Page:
In 1988, Kalpana Chawla started work at NASA Ames Research Center. Meanwhile she married Jean-Pierre Harrison, a flight instructor, drawn towards him probably because of her fascination for flying. In 1993, she joined Overset Methods Inc., Los Altos, California, as Vice President and Research Scientist. In December 1994, she was selected by NASA out of 2962 applicants as an astronaut candidate in the 15th group of astronauts. According to NASA, her academic accomplishments, intense physical fitness and experience as a pilot made her a natural choice.
She reported to the Johnson Space Center in March 1995. Her path to the ‘Milky Way’ was paved now. She had to undergo a year’s rigorous training and evaluation. The training was so arduous that it could deter an average human being, but not Chawla. It was a training, which included experiencing the pull of gravity, which would increase the pulse rate from 72 to 102 within seconds – a training where every movement could be a discovery of pain. The training required immense levels of fitness.
In 1996, her dream became true. She started off on her path to the ‘Milky Way’. She was assigned as mission specialist on STS-87 Columbia, for a 16-day mission between November 19 to December 5, 1997, as part of a six astronaut crew. She became the first Indian or Indian-American to fly in the US space shuttle. She made history by becoming the first Indian born woman to achieve this feat, for she had sought American citizenship in the early 90’s.
Though her dream became true, she was blamed for making mistakes that sent a science satellite tumbling out of control. Other astronauts went on a space walk to capture it. However a post-flight NASA evaluation absolved her of blame, rating her a ‘terrific astronaut’
Following her first space flight, in 1997, Chawla said, “The Ganges valley looked majestic, mind-boggling”. “Africa looked like a desert and the Nile a vein in it”.
She said sunrises and sunsets defined her experience in space. “It is almost as if everything is in fast forward. Then the moon races away from us and is lost in the glow of the earth’s curvature.
She yearned for a second chance. The chance came in 2000, when she was assigned to the crew of STS-107 scheduled for launch in 2003. Once again she had succeeded. It was not only good fortune, but also her having worked very, very hard.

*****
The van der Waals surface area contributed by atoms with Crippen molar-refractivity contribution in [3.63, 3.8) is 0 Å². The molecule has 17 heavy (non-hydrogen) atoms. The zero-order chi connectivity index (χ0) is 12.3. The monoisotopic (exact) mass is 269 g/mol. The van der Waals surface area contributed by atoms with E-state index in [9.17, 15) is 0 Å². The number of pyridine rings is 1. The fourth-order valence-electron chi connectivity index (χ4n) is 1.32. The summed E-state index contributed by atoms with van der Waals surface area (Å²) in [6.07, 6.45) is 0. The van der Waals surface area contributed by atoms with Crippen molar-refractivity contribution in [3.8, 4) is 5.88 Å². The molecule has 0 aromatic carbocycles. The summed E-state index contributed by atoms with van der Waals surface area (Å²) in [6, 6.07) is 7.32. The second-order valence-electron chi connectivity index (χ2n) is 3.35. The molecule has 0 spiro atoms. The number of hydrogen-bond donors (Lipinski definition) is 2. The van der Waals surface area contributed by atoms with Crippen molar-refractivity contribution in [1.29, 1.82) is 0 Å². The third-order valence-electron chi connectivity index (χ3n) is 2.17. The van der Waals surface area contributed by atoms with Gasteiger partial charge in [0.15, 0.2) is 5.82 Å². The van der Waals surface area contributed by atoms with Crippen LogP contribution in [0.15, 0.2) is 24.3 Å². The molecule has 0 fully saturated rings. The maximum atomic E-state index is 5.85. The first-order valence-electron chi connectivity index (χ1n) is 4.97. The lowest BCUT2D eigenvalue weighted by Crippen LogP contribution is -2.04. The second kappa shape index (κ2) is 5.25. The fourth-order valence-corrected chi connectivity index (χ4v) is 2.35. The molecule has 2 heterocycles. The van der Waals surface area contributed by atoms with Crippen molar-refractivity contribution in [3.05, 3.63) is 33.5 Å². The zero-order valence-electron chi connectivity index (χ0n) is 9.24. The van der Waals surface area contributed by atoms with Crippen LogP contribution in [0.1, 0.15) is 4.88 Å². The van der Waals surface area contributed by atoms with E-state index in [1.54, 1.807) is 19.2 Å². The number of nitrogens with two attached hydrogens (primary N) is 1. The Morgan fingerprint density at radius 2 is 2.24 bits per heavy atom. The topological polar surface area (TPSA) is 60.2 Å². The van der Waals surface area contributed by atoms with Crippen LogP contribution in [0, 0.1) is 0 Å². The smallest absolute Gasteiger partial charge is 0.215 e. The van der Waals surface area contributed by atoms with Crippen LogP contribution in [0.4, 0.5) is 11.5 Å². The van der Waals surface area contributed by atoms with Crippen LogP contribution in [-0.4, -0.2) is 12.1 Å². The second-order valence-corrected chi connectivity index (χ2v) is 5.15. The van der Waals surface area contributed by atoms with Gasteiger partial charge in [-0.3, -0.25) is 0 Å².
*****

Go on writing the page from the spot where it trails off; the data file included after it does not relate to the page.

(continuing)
On being selected again, she said, “Just looking at Earth, looking at the stars during the night part of Earth; just looking at our planet roll by and the speed at which it goes by and the awe that it inspires; just so many such good thoughts come to your mind when you see all that,” “Doing it again is like living a dream – a good dream – once again”.
But this time it was to be her eternal voyage. She became one with the space that she dared to dream about, and yet still dared to explore.
The 16-day flight which began on January 16th 2003 was a dedicated science and research mission. The crew successfully conducted 80 experiments. On February 1st 2003, a breezy blue day over Florida, during entry, the space shuttle exploded into a ball of fire, sixteen minutes prior to scheduled landing. Kalpana Chawla and the other six crew members died an unfortunate death leaving the whole world mourning.
Under the wide and starry sky, Dig the grave and let me lie.’ – R L Stevenson
Probably R L Stenvenson’s yearning was Kalpana Chawla’s too! She had said after her first space flight, that as the shuttle repeatedly passed over India, especially New Delhi, she pointed it out to the other crew members and said, “I lived near there”. Now each time we look up into the sky, it’s our turn to say, “She’s up there”.
Kalpana Chawla carved an identity for herself in an otherwise men’s domain. She will always inspire many young women as she has paved the way for them to dream – to think beyond horizons and reach for the stars. Her passion for space exploration has made her an inspiration and an icon to every little Indian girl. No wonder as many as 28,000 web-sites host information about her.
In her last interview to the press, Chawla said, “ ‘I was not born for one corner. The whole world is my native land.’ So said Seneca, the philosopher. I have felt that connection for the Earth for as long as I can remember. And not just for Earth, but the whole universe. In summers, while growing up in India, we often slept in the courtyard under the stars. We gazed dreamily at the Milky Way, and once in a while caught some shooting stars. Times like those gave me the opportunity to wonder and ask all those very basic questions. That sense of awe for the heavens started there. The family and the surrounding community were mostly folks who had come to the area after Partition, most of them without many possessions. You couldn’t lose by working hard and everyone seemed to follow that rule. It helped instil the notion that no matter what the circumstances, you could indeed follow your dreams.”
In the same interview, her message to Indian children was, “……. the journey matters as much as the goal. Listen to the sounds of nature……Take good care of our fragile planet.” When asked why anybody would want to climb Mt. Everest, Sir Edmund Hillary replied, “Because it is there!” To all the Hillarys, Armstrongs, Norgays, Pearys, Columbuses and Chawlas who want to explore “because it is there,” in the generations to come, it is wishing bon voyage!